Jump to ContentJump to Main Navigation
Basil of Caesarea, Gregory of Nyssa, and the Transformation of Divine Simplicity$
Users without a subscription are not able to see the full content.

Andrew Radde-Gallwitz

Print publication date: 2009

Print ISBN-13: 9780199574117

Published to Oxford Scholarship Online: January 2010

DOI: 10.1093/acprof:oso/9780199574117.001.0001

Show Summary Details
Page of

PRINTED FROM OXFORD SCHOLARSHIP ONLINE (www.oxfordscholarship.com). (c) Copyright Oxford University Press, 2019. All Rights Reserved. An individual user may print out a PDF of a single chapter of a monograph in OSO for personal use. date: 15 December 2019

Basil of Caesarea I: On Not Knowing God's Essence (But Still Knowing God)

Basil of Caesarea I: On Not Knowing God's Essence (But Still Knowing God)

Chapter:
(p.113) 5 Basil of Caesarea I: On Not Knowing God's Essence (But Still Knowing God)
Source:
Basil of Caesarea, Gregory of Nyssa, and the Transformation of Divine Simplicity
Author(s):

Andrew Radde‐Gallwitz

Publisher:
Oxford University Press
DOI:10.1093/acprof:oso/9780199574117.003.0006

Chapter 5 is the first of two chapters on Basil of Caesarea. It has two principal sections. First, it outlines Basil's views about religious language generally. For Basil, theological terms applied both to created reality and to God mean the same thing in the two cases, although they need to be purified in order to apply appropriately to God. Hence, when God is called ‘Father’ or ‘powerful’, it is not that the terms mean differently than they ordinarily do in their common usage, but that the theologian must strip from them all connotations of materiality, temporality, limitation, and so forth. This enables Basil to reject Eunomius' claim that all theological terms are equivalent to ‘ingenerate’. A second section examines five distinctions Basil draws within theological epistemology. Basil uses these to classify language, to help define the doctrine of the Trinity, and to parse out in precise ways what humans can and cannot know about God. It is argued that, for Basil, there is growth in theological knowledge associated with practices of asceticism. Basil refuses reducing the richness of Christian vocabulary to a single term, ‘ingenerate’.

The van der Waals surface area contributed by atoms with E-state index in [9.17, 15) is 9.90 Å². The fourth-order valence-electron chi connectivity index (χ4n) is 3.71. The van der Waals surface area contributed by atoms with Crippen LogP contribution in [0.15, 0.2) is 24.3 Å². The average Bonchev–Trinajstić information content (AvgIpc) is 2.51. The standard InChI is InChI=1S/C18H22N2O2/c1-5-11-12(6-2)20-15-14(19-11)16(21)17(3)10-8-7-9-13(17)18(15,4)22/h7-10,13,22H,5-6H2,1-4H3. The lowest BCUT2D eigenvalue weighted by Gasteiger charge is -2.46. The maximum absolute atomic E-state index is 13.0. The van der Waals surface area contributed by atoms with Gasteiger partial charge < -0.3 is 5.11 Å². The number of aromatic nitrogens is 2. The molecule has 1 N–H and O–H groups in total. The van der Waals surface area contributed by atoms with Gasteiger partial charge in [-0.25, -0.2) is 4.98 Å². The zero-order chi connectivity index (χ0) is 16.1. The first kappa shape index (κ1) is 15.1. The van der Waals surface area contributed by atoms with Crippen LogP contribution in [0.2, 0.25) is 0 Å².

Keywords:   Basil of Caesarea, distinctions, common usage, essence, asceticism, Trinity

Oxford Scholarship Online requires a subscription or purchase to access the full text of books within the service. Public users can however freely search the site and view the abstracts and keywords for each book and chapter.

Please, subscribe or login to access full text content.

If you think you should have access to this title, please contact your librarian.

To troubleshoot, please check our FAQs , and if you can't find the answer there, please contact us .